January-mid-March, in Key West, part of the time with Prudence Crowther; Aldo Buzzi and his companion, Bianca Lattuada, also visit.

Now spends most of his time in Amagansett, returning to New York only for visits to doctors, the dentist, and to attend to business matters.

His depression worsens. “Not good here. Constantly scared by my thoughts (and also by more concrete things),” he writes to Buzzi in April. In May: “I don’t see people because I have to put on a show of normality, man of wit, eloquent. That’s not what I am anymore, an illusion from the past.” And July: “I walk the familiar streets of NY like a ghost.”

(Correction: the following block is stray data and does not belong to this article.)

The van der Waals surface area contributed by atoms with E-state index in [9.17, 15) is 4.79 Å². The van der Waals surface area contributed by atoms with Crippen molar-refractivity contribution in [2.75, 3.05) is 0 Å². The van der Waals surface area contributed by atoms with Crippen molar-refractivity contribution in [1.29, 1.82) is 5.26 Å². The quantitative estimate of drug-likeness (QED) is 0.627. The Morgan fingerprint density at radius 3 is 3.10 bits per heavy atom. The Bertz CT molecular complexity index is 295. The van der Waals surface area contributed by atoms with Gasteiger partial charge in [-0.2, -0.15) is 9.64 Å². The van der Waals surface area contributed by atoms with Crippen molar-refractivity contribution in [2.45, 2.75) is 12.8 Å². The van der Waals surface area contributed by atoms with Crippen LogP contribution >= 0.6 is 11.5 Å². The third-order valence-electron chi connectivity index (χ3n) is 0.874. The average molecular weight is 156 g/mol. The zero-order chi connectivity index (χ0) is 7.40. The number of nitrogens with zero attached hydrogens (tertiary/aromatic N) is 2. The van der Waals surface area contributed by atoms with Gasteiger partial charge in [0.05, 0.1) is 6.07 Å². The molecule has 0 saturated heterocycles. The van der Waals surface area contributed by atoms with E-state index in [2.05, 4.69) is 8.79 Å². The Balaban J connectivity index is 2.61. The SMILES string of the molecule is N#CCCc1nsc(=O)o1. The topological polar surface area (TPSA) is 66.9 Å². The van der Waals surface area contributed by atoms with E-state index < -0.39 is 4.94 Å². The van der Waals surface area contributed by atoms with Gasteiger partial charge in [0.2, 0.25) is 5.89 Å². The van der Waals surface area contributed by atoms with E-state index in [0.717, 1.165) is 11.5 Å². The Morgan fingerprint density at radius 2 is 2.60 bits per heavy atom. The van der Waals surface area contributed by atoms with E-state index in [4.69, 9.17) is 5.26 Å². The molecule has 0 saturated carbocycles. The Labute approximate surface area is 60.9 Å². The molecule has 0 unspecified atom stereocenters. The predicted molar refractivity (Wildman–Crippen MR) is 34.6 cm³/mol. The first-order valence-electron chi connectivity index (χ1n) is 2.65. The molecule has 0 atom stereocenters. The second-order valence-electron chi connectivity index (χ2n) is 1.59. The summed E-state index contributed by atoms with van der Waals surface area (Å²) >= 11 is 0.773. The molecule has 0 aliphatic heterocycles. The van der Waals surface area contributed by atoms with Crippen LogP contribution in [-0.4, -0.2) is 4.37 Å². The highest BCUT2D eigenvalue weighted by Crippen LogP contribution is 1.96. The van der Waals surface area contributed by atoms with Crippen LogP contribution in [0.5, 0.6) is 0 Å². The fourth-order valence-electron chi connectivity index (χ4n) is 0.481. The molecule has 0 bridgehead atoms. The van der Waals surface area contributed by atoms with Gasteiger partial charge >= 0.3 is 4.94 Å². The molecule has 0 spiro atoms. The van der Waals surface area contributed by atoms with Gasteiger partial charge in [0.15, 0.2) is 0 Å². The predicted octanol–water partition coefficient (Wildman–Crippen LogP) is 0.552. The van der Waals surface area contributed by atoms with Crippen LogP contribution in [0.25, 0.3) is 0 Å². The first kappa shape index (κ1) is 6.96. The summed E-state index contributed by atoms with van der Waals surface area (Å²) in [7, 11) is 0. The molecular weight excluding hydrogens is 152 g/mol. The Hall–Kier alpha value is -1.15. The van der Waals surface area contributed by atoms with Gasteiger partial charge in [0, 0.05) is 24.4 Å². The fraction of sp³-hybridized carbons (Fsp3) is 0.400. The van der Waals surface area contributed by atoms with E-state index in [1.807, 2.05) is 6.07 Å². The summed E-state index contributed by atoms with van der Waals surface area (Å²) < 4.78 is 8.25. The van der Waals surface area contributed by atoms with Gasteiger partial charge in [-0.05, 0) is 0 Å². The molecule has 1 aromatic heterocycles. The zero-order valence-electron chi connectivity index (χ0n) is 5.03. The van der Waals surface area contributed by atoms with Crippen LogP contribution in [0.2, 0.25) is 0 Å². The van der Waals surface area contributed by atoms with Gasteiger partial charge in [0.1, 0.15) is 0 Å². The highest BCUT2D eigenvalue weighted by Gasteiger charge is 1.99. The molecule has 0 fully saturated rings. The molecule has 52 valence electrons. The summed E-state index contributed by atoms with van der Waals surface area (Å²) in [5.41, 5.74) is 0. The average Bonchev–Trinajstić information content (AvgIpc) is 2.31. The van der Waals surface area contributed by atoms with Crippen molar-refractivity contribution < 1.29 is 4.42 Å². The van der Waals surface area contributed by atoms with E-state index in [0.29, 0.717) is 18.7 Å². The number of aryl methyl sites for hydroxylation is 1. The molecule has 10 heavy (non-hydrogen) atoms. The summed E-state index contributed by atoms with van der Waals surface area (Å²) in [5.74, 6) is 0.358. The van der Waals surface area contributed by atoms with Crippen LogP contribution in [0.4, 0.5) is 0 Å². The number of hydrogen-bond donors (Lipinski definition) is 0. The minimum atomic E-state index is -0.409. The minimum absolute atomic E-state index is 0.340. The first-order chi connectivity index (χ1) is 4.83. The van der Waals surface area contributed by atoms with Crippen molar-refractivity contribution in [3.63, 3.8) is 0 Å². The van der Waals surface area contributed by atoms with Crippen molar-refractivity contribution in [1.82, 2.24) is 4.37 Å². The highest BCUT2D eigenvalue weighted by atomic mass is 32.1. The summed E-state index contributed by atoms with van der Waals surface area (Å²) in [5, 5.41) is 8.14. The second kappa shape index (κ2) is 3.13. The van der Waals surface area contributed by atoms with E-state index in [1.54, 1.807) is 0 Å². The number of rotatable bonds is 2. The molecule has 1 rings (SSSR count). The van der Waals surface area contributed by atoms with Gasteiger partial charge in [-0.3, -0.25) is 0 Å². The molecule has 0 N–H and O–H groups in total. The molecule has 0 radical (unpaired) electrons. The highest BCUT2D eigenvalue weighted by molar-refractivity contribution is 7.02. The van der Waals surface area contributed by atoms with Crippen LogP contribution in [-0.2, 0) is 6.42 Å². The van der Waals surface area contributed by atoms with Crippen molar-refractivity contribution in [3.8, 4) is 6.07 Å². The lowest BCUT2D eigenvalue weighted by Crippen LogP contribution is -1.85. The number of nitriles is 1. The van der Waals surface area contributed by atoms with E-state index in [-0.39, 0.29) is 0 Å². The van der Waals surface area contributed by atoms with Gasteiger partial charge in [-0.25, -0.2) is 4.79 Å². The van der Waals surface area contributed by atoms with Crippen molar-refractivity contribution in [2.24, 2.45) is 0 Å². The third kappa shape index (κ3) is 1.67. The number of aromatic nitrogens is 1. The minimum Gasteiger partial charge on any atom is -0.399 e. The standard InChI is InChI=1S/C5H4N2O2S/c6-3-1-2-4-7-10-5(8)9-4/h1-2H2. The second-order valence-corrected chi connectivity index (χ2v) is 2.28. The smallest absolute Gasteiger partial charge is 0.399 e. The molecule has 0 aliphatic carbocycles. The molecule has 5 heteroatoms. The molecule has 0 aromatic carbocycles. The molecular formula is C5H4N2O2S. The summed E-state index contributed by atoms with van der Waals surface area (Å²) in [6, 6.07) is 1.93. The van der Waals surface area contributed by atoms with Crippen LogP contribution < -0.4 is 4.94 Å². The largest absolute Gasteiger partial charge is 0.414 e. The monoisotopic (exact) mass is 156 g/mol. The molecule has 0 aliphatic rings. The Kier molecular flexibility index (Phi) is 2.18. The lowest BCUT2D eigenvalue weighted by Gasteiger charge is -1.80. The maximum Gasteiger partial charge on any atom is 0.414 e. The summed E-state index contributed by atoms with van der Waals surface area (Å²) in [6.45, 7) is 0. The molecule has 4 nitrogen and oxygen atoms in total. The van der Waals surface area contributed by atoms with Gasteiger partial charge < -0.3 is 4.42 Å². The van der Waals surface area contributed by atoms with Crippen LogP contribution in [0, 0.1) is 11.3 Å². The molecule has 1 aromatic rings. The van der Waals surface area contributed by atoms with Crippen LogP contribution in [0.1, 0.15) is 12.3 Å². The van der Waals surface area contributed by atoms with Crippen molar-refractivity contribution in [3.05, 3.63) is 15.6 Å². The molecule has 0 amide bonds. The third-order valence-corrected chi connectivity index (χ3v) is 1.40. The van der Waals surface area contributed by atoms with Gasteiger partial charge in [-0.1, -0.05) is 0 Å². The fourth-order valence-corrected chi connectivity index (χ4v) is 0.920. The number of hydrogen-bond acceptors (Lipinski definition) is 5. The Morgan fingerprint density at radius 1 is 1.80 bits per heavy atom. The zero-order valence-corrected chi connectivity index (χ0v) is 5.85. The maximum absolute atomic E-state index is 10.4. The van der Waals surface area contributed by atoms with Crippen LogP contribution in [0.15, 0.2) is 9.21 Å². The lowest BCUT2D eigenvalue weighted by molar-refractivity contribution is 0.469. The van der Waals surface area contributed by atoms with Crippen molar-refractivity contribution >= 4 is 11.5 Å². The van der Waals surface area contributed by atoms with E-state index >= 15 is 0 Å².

August 23, death of his cousin, Henrietta Danson, who had been instrumental in helping him flee Italy and obtain a US visa in 1941-42.

December 16-January 13, after long deliberation, begins a month of shock therapy treatment for depression. During a Christmas break from hospitalization, is devastated to learn that William Gaddis has died—“a blow,” he later tells Buzzi, “from which I won’t recover.”

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